Somatotype Nutrition: Useful or Useless?

Basing nutrition recommendations on physical appearance, also known as “body type” or somatotype, is not new.  While there...

Basing nutrition recommendations on physical appearance, or “body type”, is not new.  While there are some general guidelines that this type of approach can provide for helping people get started with their nutrition, there are some serious shortcomings and considerations that we need to take into account if we want the best results possible.


The 3 Somatotypes

Here are the common definitions of the three primary somatotypes (body types) with the typical guidelines for diet and training from what is promoted on the interwebs.


Slender frame, little muscle tissue, and classifies themselves as a “hardgainer”.  They seem to be able to eat a lot of food without gaining much weight.

Typical General Recommendations: High carb diet, compound exercise workouts 3-4x week, no cardio



Classified as having a “blocky” structure and having a higher percent of body fat. Struggle to lose weight and get lean but gain both fat and muscle relatively quickly.

Typical General Recommendations: Low carb diet, total body workouts 3-4x week, steady state cardio multiple times per week



The guy (or girl) everyone wishes they were. Broader shoulders and narrow waist. They remain relatively lean and seem to naturally carry a larger proportion of muscle tissue. Can build muscle or burn fat at a good pace if they are consistent with diet and training.

Typical General Recommendations: Balanced diet, 4-6 workouts per week with more isolation exercises, minimal cardio


Are The Recommendations Valid?

The theory of somatotypes was developed in the 1940s (by a psychologist) and has been subsequently rejected and disproved as a viable means to predict or determine individual physiology or responses to training and diet.  Yet, it still is prevalent in the fitness industry and occasionally pops up in articles or videos with recommendations based on a self-evaluation or quiz to determine “your body type”.

When we also factor in that as you train and make progress, your physique will change if things are being done correctly.  So, taking “body type” recommendations and sticking to them long-term will become more of a hindrance to developing your potential physique.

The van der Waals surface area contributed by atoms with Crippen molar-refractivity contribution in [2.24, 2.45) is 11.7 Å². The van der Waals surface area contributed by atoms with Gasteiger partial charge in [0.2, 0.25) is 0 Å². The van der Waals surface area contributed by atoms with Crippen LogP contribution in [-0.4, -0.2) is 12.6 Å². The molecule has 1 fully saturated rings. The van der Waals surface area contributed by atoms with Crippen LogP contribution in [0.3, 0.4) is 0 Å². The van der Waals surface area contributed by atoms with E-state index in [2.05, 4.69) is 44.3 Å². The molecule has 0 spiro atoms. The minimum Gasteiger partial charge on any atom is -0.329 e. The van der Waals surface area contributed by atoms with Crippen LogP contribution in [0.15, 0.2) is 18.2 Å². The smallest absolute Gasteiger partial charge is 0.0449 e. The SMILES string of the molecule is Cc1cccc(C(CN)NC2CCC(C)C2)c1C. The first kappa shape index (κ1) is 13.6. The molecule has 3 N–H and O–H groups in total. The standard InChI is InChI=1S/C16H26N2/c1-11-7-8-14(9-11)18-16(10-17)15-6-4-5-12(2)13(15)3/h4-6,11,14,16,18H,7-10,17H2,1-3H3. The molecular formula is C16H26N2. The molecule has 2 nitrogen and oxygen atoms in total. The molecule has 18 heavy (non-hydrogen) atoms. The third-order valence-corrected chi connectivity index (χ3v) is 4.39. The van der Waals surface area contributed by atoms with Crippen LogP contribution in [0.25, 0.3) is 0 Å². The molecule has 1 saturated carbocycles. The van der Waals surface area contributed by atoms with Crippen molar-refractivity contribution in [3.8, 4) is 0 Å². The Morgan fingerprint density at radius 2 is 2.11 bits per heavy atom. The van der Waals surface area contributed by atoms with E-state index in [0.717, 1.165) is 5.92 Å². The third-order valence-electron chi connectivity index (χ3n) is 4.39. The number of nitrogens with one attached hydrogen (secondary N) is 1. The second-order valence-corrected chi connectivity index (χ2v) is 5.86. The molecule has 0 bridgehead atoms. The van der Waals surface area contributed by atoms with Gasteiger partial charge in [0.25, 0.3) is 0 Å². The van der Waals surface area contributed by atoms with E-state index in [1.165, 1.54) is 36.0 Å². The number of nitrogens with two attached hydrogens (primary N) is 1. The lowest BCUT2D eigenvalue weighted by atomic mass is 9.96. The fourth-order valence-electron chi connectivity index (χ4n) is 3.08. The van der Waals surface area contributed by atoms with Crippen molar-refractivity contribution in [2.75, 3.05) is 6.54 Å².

There are plenty of people who start their journey looking like what we might consider an “ectomorph” or “endomorph” but after they spend time training and building muscle or losing fat, look more like a “mesomorph”.  Did their genetics change? Of course not. But their nutritional and training requirements for continued progress certainly have.

Another consideration is that you cannot necessarily base nutritional recommendations, such as macronutrient percentages, on physical appearance.  Sure, body fat levels will play a role and might influence them a bit, but the primary factors that will drive nutritional requirements are going to be the type of training (stimulus), training volume, training frequency, the individual’s current goal, and biological factors like digestive health and if there is currently inflammation present.

This approach really falls short the more we understand the impact of training stimuli on a biological level. 

Some types of training require relatively greater amounts of carbohydrates and less fat, others will be better suited to higher fat and lower carbs, while some require higher protein intake than others. These differences are regardless of what your body “looks like”, but the magnitude to which they change will depend on how the individual responds or handles nutrients.

This is a cornerstone component of understanding and designing training programs and coaching individuals for the best results.  It is also why we provide guidelines in the N1 Training Programs as to the suggested ranges for nutrition to make sure you’re at least headed in the right direction.





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